Kahn was recently interviewed by Inside Climate News about the new album. This conversation was lightly edited for clarity and length.
Why did you choose each song to be a sea song?
I decided to make an entire album of songs about various contemporary dilemmas. So there’s a couple songs specifically about climate change, some about habitat loss and species die offs and Covid-19. Shanties were originally written as work songs by the sailors of the 17th and 18th centuries facing stormy seas and the elements and I felt like we’re going, metaphorically, and in some cases, specifically, physically going through the same things. We have our own storms that we’re trying to weather and face, and it seemed like the shanty was a good genre to talk about those things that we’re facing, those elemental crises.
Why did you choose to name the album with a song about climate?
Climate change is the most pressing issue facing us. And the way we see that, in the most obvious sense of it, is the temperatures are rising slowly and ice shelves are melting and they’re causing the seas to rise. These rising seas already have caused habitat loss and encroachment upon shrinking islands. And certainly, you know, places in this country like New Orleans and in areas of Florida, they’re the first to be affected, and as the sea rises, there’s going to be loss of habitat and loss of land.
In that song, you see all the consequences of climate change. It talks about how the temperature is rising and the seas rising. And that’s going to cause refugee crises, there’s huge problems with immigration and refugees and a lot of that is caused by droughts because of the rising temperature which causes famine and causes war, and people flee their countries from that. This is a major factor in many other problems.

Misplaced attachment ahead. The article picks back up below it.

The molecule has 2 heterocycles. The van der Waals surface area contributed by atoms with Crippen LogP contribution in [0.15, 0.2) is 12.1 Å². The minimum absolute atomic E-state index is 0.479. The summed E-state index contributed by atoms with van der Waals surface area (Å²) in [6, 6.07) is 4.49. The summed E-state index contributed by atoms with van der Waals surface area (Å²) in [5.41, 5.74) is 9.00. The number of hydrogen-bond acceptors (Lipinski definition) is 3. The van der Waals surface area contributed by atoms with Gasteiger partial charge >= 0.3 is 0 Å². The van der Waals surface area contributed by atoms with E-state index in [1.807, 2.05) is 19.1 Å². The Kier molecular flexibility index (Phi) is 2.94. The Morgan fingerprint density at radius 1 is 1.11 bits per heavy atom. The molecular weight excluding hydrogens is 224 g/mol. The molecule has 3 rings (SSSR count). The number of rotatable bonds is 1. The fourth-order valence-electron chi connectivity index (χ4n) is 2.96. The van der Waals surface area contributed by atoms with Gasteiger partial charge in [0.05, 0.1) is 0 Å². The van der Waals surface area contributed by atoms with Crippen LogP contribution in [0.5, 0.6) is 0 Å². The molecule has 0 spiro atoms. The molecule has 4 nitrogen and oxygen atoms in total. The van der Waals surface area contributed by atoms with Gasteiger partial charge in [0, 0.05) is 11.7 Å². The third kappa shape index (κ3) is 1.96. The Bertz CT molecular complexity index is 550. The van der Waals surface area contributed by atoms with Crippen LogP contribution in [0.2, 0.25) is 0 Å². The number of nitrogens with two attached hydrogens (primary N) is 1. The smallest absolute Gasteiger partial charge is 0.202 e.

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What do your listeners want to take away from this record?
It always ends in an impasse when I debate or argue with people. People are not going to change their positions. My deeper hope is that music and song can help people reach a deeper level of understanding, more emotional, or spiritual than logic or debate.
Encourage everyone to think about changing certain aspects of their lives. Drive your car less, eat less red meat. There’s a million things we can do. And if a single person does them, nothing’s going to happen. But if there are many people doing it together, we can really make a difference.
Online Grocer Encourages Consumers to Eat Fresh Foods First
More than one third of the food that is wasted in the United States ends up in households. This is more than what happens in food service and on farms.
But a new feature offered by an online grocer is working to reduce that segment of the country’s food waste by helping their customers prioritize what to eat and remember what’s in their fridge.
Farmstead, which delivers fresh groceries for free in several cities, debuted a new section on its receipts that list three items in each customer’s delivery that should be eaten first to prevent spoiling. Whether it’s fresh salmon or raw chicken, Farmstead founder and CEO Pradeep Elankumaran hopes that the section will help educate customers on how long foods stay fresh and remind them that these perishable items are in their kitchens.
“The majority of people in the U.S. waste food, and it’s not because they want to waste food,” Elankumaran said. “It’s because the mechanics of helping them not waste food are just not established.”
This new feature is one of the many ways that Farmstead is working to reduce food wastage. Farmstead is available in Chicago, San Francisco and Miami, as well as other cities. Its innovative software helps predict demand. The software, driven by artificial intelligence, relies on recurring customers’ buying habits to decide what stock to carry. Elankumaran stated that this reduces food waste by reducing waste in their warehouses to less than 3% on average.
“We are buying wholesale and selling to retail just like any supermarket,” he said. “Unlike a supermarket we are using software that we have created to control all of the costs of producing this order and bringing it to your door.”
Source: Inside Climate News